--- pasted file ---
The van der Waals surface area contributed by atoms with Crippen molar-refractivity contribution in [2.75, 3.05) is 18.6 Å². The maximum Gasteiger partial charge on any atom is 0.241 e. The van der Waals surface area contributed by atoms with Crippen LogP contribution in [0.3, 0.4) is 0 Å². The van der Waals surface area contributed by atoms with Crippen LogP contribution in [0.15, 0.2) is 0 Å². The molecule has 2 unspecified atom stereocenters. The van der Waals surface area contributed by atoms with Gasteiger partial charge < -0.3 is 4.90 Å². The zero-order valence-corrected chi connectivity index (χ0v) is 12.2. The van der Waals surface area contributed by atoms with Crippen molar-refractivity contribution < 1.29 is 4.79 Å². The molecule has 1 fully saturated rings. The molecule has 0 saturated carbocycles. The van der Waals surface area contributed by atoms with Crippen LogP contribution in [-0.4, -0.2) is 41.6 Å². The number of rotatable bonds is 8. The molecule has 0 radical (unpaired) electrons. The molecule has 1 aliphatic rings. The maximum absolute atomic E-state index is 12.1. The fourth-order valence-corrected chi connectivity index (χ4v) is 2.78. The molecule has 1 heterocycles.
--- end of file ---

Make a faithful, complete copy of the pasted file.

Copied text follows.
The van der Waals surface area contributed by atoms with Crippen molar-refractivity contribution in [2.75, 3.05) is 18.6 Å². The maximum Gasteiger partial charge on any atom is 0.241 e. The van der Waals surface area contributed by atoms with Crippen LogP contribution in [0.3, 0.4) is 0 Å². The van der Waals surface area contributed by atoms with Crippen LogP contribution in [0.15, 0.2) is 0 Å². The molecule has 2 unspecified atom stereocenters. The van der Waals surface area contributed by atoms with Gasteiger partial charge < -0.3 is 4.90 Å². The zero-order valence-corrected chi connectivity index (χ0v) is 12.2. The van der Waals surface area contributed by atoms with Crippen molar-refractivity contribution < 1.29 is 4.79 Å². The molecule has 1 fully saturated rings. The molecule has 0 saturated carbocycles. The van der Waals surface area contributed by atoms with Crippen LogP contribution in [-0.4, -0.2) is 41.6 Å². The number of rotatable bonds is 8. The molecule has 0 radical (unpaired) electrons. The molecule has 1 aliphatic rings. The maximum absolute atomic E-state index is 12.1. The fourth-order valence-corrected chi connectivity index (χ4v) is 2.78. The molecule has 1 heterocycles.